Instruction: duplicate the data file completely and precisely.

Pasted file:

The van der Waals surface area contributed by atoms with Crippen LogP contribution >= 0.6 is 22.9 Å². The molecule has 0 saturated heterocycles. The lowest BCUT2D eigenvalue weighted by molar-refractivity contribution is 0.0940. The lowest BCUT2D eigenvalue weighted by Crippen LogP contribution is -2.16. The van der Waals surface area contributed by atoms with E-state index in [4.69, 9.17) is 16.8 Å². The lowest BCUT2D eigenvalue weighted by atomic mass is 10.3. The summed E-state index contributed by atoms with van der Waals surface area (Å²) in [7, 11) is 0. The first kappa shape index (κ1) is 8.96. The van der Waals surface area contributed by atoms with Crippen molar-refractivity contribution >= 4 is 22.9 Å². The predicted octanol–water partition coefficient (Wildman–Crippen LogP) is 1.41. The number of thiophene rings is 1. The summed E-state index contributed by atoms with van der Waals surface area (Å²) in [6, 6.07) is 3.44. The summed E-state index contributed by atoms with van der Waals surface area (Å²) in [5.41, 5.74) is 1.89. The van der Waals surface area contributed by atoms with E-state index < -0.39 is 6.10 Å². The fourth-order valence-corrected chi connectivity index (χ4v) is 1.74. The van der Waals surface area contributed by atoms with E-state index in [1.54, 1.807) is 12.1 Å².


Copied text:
The van der Waals surface area contributed by atoms with Crippen LogP contribution >= 0.6 is 22.9 Å². The molecule has 0 saturated heterocycles. The lowest BCUT2D eigenvalue weighted by molar-refractivity contribution is 0.0940. The lowest BCUT2D eigenvalue weighted by Crippen LogP contribution is -2.16. The van der Waals surface area contributed by atoms with E-state index in [4.69, 9.17) is 16.8 Å². The lowest BCUT2D eigenvalue weighted by atomic mass is 10.3. The summed E-state index contributed by atoms with van der Waals surface area (Å²) in [7, 11) is 0. The first kappa shape index (κ1) is 8.96. The van der Waals surface area contributed by atoms with Crippen molar-refractivity contribution >= 4 is 22.9 Å². The predicted octanol–water partition coefficient (Wildman–Crippen LogP) is 1.41. The number of thiophene rings is 1. The summed E-state index contributed by atoms with van der Waals surface area (Å²) in [6, 6.07) is 3.44. The summed E-state index contributed by atoms with van der Waals surface area (Å²) in [5.41, 5.74) is 1.89. The van der Waals surface area contributed by atoms with E-state index < -0.39 is 6.10 Å². The fourth-order valence-corrected chi connectivity index (χ4v) is 1.74. The van der Waals surface area contributed by atoms with E-state index in [1.54, 1.807) is 12.1 Å².